The ResErection DVD (Music Video Distributors)
By: Vinnie Apicella
The measure of a truly great band cannot be simply calculated in album sales or sell-out shows. And in fact Turbonegro's had the good fortune to experience both, but it was during their absence, which began in 1998 following their benchmark Apocalypse Dudes release and concluded four years later, that the band's popularity rose to the ranks of legendary status. And so the world stage was set for their comeback, in full view of thousands of screaming fans who got their own views of bare asses, caked faces and cracked smiles. The band, self-proclaimed "Death Punks," covered in full stone-washed splendor star in this memorably splashy rockumentary that leads viewers in and out of the madness of one of music's most manic if misinterpreted cast of outcasts this side of the fishing village outside Oslo. They did, after all, discount the potential name of "Nazipenis" in favor of Turbonegro because it would draw less attention but attract more major label interest.
With a running time of nearly two hours, The ResErection picks up from where the once promising band left off, their seemingly skyrocketing career slowed to a halt by the overarching dependencies of lead singer Hank Von Helvete who went into a forced hiatus to regain control. The documentary, narrated in Norwegian with English subtitles, follows the singer through the intervening years of obscurity, and the rest of the band's realization that they weren't forgotten and in fact grew even bigger on a global scale. The results were realized when the band re-teamed with Helvete, showing a true camaraderie that's refreshing in the reckless scene where casualties and inner turmoil rule the game. And so it began, the ResErection of Turbonegro, the six members standing proud, at full length and full volume.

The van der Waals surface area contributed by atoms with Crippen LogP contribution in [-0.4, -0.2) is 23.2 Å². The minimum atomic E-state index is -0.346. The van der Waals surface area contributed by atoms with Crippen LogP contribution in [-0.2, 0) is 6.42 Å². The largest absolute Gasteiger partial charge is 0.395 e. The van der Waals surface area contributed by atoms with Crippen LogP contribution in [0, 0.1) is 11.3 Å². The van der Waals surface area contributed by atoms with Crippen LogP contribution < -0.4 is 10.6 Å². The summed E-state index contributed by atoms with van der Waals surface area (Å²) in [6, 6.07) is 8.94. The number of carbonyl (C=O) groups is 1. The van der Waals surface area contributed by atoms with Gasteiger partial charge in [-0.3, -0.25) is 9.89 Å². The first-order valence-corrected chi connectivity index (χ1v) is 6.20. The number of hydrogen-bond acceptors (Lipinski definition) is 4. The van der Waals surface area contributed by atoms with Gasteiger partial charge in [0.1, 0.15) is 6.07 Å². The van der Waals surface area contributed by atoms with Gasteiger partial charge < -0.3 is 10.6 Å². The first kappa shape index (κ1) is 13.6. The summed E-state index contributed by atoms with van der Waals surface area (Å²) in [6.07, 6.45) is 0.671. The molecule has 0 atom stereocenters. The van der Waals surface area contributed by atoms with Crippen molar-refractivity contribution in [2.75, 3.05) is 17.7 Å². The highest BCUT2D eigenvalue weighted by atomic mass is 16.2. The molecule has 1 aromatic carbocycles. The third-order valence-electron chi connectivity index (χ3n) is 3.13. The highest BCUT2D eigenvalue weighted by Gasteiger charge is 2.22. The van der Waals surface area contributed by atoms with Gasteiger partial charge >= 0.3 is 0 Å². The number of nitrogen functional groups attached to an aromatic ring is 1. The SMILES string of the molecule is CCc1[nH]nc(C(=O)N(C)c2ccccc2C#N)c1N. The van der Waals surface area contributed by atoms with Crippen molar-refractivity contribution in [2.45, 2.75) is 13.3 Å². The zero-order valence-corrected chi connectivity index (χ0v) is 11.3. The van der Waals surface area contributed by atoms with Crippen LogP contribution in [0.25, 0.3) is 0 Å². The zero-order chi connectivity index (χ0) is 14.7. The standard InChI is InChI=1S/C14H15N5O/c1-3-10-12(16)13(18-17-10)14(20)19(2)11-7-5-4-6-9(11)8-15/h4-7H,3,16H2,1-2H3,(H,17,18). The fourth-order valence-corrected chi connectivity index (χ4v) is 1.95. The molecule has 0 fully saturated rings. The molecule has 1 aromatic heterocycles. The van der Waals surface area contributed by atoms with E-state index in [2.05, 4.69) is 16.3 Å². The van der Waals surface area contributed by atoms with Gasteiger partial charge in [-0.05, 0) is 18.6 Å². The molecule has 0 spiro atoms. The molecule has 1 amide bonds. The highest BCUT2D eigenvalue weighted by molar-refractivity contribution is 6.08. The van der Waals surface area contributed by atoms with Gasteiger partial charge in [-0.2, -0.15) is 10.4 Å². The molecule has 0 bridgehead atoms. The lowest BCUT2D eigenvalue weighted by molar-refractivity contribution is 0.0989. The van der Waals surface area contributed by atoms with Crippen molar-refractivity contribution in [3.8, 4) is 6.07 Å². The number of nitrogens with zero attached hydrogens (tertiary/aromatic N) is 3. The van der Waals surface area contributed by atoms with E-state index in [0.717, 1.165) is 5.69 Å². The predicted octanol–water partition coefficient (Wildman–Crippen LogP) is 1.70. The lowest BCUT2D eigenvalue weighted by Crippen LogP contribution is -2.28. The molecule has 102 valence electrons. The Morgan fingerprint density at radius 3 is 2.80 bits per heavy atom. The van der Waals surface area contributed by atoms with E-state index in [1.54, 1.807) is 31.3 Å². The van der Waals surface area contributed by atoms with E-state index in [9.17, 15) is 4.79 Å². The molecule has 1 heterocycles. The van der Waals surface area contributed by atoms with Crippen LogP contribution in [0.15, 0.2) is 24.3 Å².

The DVD also features plenty of live footage stemming from their triumphant return for the massive Quart Festival where tens of thousands congregated from throughout the world for this momentous occasion that no one had a right to believe would exist. And the band, between their expectedly crude and childish demeanor, delivered the goods and then some, running through several favorites from "Ass Cobra" and "Apocalypse Dudes," six character actors in overly made up, exaggeratedly adorned and clowning like the classroom and stage were their personal playground and one in the same place.
Amidst the musical and visual carnage, DVD viewers are thrown a few extra bones by way of clips from other festivals along the way, behind the scenes rehearsals, Pal Pot Pamparius' pizza joint -- yes, apparently he does do this as documented in the "Age of Pamparius" track, band member interviews, and more mischief. Turbonegro is more than just a band-- the living proof was presented clearly during their four year absence. They're a lifestyle that's larger than life; six homespun and uniquely patterned individuals that fans can identify with and as the unit, whether spewing senseless verbiage about genitalia, or sparks from the singer's ass, they are a complete act -- the made-for-TV movie set to insane stage antics reinforced by three chord precision and chug-along choruses that get fists pumping and crotches thumping. It's been three years since they re-emerged from a self-imposed "darkness--" this documentary reveals why it ended and why it had to begin again.
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